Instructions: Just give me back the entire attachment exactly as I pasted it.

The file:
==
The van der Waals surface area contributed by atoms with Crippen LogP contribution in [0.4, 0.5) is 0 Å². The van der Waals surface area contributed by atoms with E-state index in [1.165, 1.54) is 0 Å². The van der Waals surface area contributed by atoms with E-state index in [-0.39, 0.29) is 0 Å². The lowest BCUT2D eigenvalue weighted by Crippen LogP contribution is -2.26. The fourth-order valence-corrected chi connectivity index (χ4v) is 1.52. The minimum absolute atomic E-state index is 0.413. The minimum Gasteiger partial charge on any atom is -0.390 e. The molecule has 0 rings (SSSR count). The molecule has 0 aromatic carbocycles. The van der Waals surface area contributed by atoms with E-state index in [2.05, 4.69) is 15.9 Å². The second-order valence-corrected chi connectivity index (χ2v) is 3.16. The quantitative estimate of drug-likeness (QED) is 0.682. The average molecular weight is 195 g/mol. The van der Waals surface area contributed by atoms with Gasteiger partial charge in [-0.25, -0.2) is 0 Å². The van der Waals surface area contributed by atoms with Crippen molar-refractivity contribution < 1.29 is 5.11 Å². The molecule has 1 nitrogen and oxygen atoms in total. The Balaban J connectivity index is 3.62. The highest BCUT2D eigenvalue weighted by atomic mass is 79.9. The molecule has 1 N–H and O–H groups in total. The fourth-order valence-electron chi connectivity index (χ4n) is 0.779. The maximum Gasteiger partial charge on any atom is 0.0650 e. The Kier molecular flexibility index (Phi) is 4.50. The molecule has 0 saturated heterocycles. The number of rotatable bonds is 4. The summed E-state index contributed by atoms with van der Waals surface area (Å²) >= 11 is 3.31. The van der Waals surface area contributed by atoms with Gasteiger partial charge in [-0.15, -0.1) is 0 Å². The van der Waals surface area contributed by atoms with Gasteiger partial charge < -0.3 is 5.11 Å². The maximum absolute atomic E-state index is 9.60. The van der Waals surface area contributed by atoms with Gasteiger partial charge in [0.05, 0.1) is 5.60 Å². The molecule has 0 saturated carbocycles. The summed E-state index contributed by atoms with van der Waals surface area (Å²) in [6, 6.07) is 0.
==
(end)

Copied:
The van der Waals surface area contributed by atoms with Crippen LogP contribution in [0.4, 0.5) is 0 Å². The van der Waals surface area contributed by atoms with E-state index in [1.165, 1.54) is 0 Å². The van der Waals surface area contributed by atoms with E-state index in [-0.39, 0.29) is 0 Å². The lowest BCUT2D eigenvalue weighted by Crippen LogP contribution is -2.26. The fourth-order valence-corrected chi connectivity index (χ4v) is 1.52. The minimum absolute atomic E-state index is 0.413. The minimum Gasteiger partial charge on any atom is -0.390 e. The molecule has 0 rings (SSSR count). The molecule has 0 aromatic carbocycles. The van der Waals surface area contributed by atoms with E-state index in [2.05, 4.69) is 15.9 Å². The second-order valence-corrected chi connectivity index (χ2v) is 3.16. The quantitative estimate of drug-likeness (QED) is 0.682. The average molecular weight is 195 g/mol. The van der Waals surface area contributed by atoms with Gasteiger partial charge in [-0.25, -0.2) is 0 Å². The van der Waals surface area contributed by atoms with Crippen molar-refractivity contribution < 1.29 is 5.11 Å². The molecule has 1 nitrogen and oxygen atoms in total. The Balaban J connectivity index is 3.62. The highest BCUT2D eigenvalue weighted by atomic mass is 79.9. The molecule has 1 N–H and O–H groups in total. The fourth-order valence-electron chi connectivity index (χ4n) is 0.779. The maximum Gasteiger partial charge on any atom is 0.0650 e. The Kier molecular flexibility index (Phi) is 4.50. The molecule has 0 saturated heterocycles. The number of rotatable bonds is 4. The summed E-state index contributed by atoms with van der Waals surface area (Å²) >= 11 is 3.31. The van der Waals surface area contributed by atoms with Gasteiger partial charge in [-0.15, -0.1) is 0 Å². The van der Waals surface area contributed by atoms with Gasteiger partial charge < -0.3 is 5.11 Å². The maximum absolute atomic E-state index is 9.60. The van der Waals surface area contributed by atoms with Gasteiger partial charge in [0.05, 0.1) is 5.60 Å². The molecule has 0 saturated carbocycles. The summed E-state index contributed by atoms with van der Waals surface area (Å²) in [6, 6.07) is 0.